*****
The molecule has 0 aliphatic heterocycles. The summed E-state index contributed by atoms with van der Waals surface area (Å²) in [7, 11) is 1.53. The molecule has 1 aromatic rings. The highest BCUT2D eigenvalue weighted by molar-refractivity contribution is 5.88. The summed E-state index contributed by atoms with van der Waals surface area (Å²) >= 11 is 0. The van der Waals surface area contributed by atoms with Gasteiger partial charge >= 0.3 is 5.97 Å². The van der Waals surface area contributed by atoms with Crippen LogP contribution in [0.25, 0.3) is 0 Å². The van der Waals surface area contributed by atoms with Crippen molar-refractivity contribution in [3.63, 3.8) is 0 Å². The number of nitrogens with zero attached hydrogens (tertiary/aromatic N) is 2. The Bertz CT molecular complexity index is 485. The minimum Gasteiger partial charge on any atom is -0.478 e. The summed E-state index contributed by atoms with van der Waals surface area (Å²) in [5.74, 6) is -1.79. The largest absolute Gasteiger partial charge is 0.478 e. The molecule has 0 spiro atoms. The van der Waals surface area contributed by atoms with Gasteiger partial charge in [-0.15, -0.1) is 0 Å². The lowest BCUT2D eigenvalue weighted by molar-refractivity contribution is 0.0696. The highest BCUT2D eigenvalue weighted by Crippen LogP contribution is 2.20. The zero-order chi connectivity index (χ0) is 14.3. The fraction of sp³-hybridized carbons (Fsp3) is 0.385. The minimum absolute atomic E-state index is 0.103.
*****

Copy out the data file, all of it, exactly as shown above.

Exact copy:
The molecule has 0 aliphatic heterocycles. The summed E-state index contributed by atoms with van der Waals surface area (Å²) in [7, 11) is 1.53. The molecule has 1 aromatic rings. The highest BCUT2D eigenvalue weighted by molar-refractivity contribution is 5.88. The summed E-state index contributed by atoms with van der Waals surface area (Å²) >= 11 is 0. The van der Waals surface area contributed by atoms with Gasteiger partial charge >= 0.3 is 5.97 Å². The van der Waals surface area contributed by atoms with Crippen LogP contribution in [0.25, 0.3) is 0 Å². The van der Waals surface area contributed by atoms with Crippen molar-refractivity contribution in [3.63, 3.8) is 0 Å². The number of nitrogens with zero attached hydrogens (tertiary/aromatic N) is 2. The Bertz CT molecular complexity index is 485. The minimum Gasteiger partial charge on any atom is -0.478 e. The summed E-state index contributed by atoms with van der Waals surface area (Å²) in [5.74, 6) is -1.79. The largest absolute Gasteiger partial charge is 0.478 e. The molecule has 0 spiro atoms. The van der Waals surface area contributed by atoms with Gasteiger partial charge in [-0.15, -0.1) is 0 Å². The lowest BCUT2D eigenvalue weighted by molar-refractivity contribution is 0.0696. The highest BCUT2D eigenvalue weighted by Crippen LogP contribution is 2.20. The zero-order chi connectivity index (χ0) is 14.3. The fraction of sp³-hybridized carbons (Fsp3) is 0.385. The minimum absolute atomic E-state index is 0.103.